Life After People Fanon Wiki

The longest bridge in the world with a span of 164.8 kilometers in length, the Danyang-Kunshan Grand Bridge is a viaduct on the Beijing-Shanghai High-Speed Railway. It runs along the rail line between Shanghai and Nanjing in the Jiangsu province, on the Yangtze River Delta. There is a 9 km section above over water across Yangcheng Lake. Passing across rivers, lakes, and population centers, how long will the longest bridge in the world last in a life after people?


1 Day After People[]

With mankind gone, no cars drive across the bridge anymore, except for the many cars left on the bridge as man disappeared. This bridge spans across water and land all the way from Danyang to Kunshan, although just part of the longer highway between Shanghai and Nanjing.

1 Year After People[]

The bridge span across the water is not faring as well as the supports on land, but are still relatively fine. As the water crashes on to the concrete beams, they will slowly crumble the beams. On land, something else will try and take down the bridge. Vines and plants nearby start to grow on the bridge, slowly reaching the road above. The cars themselves haven't changed much but have started to rust, some faster than others.

20 Years After People[]

The growing plants are breaking apart the road bit by bit. The cars on top are rusting away, while the bridge itself is still able to hold itself together. The parts on land are showing a better chance of survival than those on water.

75 Years After People[]

The cars have vanished, collapsing into rusting heaps of metal before being swallowed up by the plants. The slow erosion of the concrete below the waves has started to weaken the support beams. As for the cables on top, they are now struggling to hang on and will soon start to snap.

100 Years After People[]

D-K GB Map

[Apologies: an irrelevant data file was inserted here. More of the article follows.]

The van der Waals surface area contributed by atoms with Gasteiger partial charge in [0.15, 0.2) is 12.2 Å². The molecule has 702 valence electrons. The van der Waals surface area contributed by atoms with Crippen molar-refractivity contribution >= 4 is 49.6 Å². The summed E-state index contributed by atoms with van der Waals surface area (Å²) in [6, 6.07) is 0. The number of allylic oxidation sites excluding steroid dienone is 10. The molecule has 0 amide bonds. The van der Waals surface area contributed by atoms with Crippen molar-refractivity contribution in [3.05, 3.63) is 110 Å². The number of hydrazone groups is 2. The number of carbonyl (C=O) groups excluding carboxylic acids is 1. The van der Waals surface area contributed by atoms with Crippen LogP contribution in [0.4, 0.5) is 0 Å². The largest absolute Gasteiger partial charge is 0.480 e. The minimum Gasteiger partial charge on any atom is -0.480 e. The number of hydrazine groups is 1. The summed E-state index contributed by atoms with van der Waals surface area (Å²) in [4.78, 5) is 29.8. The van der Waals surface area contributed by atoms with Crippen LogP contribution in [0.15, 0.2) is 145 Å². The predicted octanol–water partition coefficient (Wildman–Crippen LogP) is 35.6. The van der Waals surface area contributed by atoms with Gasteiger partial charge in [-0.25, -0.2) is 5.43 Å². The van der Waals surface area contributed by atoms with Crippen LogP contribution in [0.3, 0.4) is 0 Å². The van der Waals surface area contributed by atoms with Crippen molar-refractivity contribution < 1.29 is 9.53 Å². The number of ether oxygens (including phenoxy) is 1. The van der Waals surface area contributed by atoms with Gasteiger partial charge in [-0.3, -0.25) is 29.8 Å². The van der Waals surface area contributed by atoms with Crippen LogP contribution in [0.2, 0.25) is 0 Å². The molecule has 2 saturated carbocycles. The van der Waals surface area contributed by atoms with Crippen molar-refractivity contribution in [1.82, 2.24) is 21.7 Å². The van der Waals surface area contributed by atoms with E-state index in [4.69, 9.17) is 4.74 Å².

Map of the Danyang-Kunshan Grand Bridge.

D-K GB 100 Years

Part of longest bridge

Maxresdefault (bridge)
, 100 years after people.

The first spans of the bridge above water have started to fall apart. Some fall into the lake, while others fall on another part of the bridge, bringing those parts as well. The cables that held up the road now snap, causing more to collapse into the waves. Some of the road spans still hold on, but will continue to fall apart in the coming years. On land, the bridge is struggling to hang on as well. The growing plants have done significant damage to the road, and the concrete bridge has started to crack. Plant life isn't the only problem the bridge faces. A magnitude 6.2 earthquake strikes China, causing some parts of the bridge on land to crumble and collapse. The longest bridge in the world is in dire condition.

150 Years After People[]

Above the waves, the last of the spans have fallen into the water, leaving only the concrete beams and the taller towers that once held the cables. On land, the cracks have grown to be too much for the bridge to handle, causing more spans to fall apart. Most of the 164.8 kilometers of bridge that made up the Danyang-Kushan Grand Bridge have now fallen, leaving only a few spans, concrete support beams and the towers above the water.

200 Years After People[]

The last of the spans have fallen at this point on land, and many concrete beams have started to crack enough to break apart. Only the towers above the water are left of what was once the longest bridge in the world.

250 Years After People[]

Some concrete beams are still holding on, not just on land but on water as well. However, the towers have worn away enough that they start to collapse. They tilt towards the water and soon fall into it, the final noticeable remains of the bridge above water gone for good.

350 Years After People[]

The final concrete beams of the bridge on land now fall apart, eradicating the last pieces of evidence that the longest bridge on Earth had ever existed.